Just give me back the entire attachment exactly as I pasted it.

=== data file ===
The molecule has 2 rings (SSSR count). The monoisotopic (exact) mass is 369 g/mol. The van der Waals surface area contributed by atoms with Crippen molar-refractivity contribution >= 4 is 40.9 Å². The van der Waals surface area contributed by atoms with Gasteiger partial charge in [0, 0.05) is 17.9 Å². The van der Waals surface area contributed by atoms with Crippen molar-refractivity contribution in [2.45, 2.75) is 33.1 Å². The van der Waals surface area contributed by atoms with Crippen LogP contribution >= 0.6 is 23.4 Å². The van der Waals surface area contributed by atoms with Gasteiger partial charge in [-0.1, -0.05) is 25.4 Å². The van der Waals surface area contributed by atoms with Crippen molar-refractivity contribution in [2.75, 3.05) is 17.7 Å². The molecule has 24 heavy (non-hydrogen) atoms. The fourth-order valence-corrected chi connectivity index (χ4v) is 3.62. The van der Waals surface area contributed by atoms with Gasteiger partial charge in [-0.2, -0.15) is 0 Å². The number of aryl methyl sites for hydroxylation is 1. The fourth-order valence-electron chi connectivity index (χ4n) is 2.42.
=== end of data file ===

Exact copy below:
The molecule has 2 rings (SSSR count). The monoisotopic (exact) mass is 369 g/mol. The van der Waals surface area contributed by atoms with Crippen molar-refractivity contribution >= 4 is 40.9 Å². The van der Waals surface area contributed by atoms with Gasteiger partial charge in [0, 0.05) is 17.9 Å². The van der Waals surface area contributed by atoms with Crippen molar-refractivity contribution in [2.45, 2.75) is 33.1 Å². The van der Waals surface area contributed by atoms with Crippen LogP contribution >= 0.6 is 23.4 Å². The van der Waals surface area contributed by atoms with Gasteiger partial charge in [-0.1, -0.05) is 25.4 Å². The van der Waals surface area contributed by atoms with Crippen molar-refractivity contribution in [2.75, 3.05) is 17.7 Å². The molecule has 24 heavy (non-hydrogen) atoms. The fourth-order valence-corrected chi connectivity index (χ4v) is 3.62. The van der Waals surface area contributed by atoms with Gasteiger partial charge in [-0.2, -0.15) is 0 Å². The number of aryl methyl sites for hydroxylation is 1. The fourth-order valence-electron chi connectivity index (χ4n) is 2.42.